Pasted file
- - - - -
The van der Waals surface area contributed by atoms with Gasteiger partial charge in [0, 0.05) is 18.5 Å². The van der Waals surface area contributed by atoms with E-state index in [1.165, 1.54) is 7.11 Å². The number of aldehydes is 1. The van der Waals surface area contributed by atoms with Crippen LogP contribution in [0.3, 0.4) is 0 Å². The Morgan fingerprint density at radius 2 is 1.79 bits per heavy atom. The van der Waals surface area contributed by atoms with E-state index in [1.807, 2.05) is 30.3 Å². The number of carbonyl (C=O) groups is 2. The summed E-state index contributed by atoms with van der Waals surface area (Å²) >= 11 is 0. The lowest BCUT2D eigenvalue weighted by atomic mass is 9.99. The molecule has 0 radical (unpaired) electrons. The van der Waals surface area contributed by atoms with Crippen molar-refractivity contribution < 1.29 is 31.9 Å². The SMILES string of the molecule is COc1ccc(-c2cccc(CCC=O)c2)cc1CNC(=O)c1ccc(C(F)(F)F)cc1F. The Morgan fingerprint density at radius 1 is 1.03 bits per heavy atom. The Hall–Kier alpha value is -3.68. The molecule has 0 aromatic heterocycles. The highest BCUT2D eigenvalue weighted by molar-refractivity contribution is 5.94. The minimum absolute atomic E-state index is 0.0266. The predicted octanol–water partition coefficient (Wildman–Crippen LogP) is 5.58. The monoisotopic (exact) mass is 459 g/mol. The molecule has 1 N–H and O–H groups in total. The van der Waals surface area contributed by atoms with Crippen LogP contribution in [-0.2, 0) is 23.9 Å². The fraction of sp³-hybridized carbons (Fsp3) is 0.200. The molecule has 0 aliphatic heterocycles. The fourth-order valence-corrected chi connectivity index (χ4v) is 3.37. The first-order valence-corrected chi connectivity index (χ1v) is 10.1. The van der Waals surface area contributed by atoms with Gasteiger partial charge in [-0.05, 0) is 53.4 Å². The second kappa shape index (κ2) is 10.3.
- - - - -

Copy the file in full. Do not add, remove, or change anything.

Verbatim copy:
The van der Waals surface area contributed by atoms with Gasteiger partial charge in [0, 0.05) is 18.5 Å². The van der Waals surface area contributed by atoms with E-state index in [1.165, 1.54) is 7.11 Å². The number of aldehydes is 1. The van der Waals surface area contributed by atoms with Crippen LogP contribution in [0.3, 0.4) is 0 Å². The Morgan fingerprint density at radius 2 is 1.79 bits per heavy atom. The van der Waals surface area contributed by atoms with E-state index in [1.807, 2.05) is 30.3 Å². The number of carbonyl (C=O) groups is 2. The summed E-state index contributed by atoms with van der Waals surface area (Å²) >= 11 is 0. The lowest BCUT2D eigenvalue weighted by atomic mass is 9.99. The molecule has 0 radical (unpaired) electrons. The van der Waals surface area contributed by atoms with Crippen molar-refractivity contribution < 1.29 is 31.9 Å². The SMILES string of the molecule is COc1ccc(-c2cccc(CCC=O)c2)cc1CNC(=O)c1ccc(C(F)(F)F)cc1F. The Morgan fingerprint density at radius 1 is 1.03 bits per heavy atom. The Hall–Kier alpha value is -3.68. The molecule has 0 aromatic heterocycles. The highest BCUT2D eigenvalue weighted by molar-refractivity contribution is 5.94. The minimum absolute atomic E-state index is 0.0266. The predicted octanol–water partition coefficient (Wildman–Crippen LogP) is 5.58. The monoisotopic (exact) mass is 459 g/mol. The molecule has 1 N–H and O–H groups in total. The van der Waals surface area contributed by atoms with Crippen LogP contribution in [-0.2, 0) is 23.9 Å². The fraction of sp³-hybridized carbons (Fsp3) is 0.200. The molecule has 0 aliphatic heterocycles. The fourth-order valence-corrected chi connectivity index (χ4v) is 3.37. The first-order valence-corrected chi connectivity index (χ1v) is 10.1. The van der Waals surface area contributed by atoms with Gasteiger partial charge in [-0.05, 0) is 53.4 Å². The second kappa shape index (κ2) is 10.3.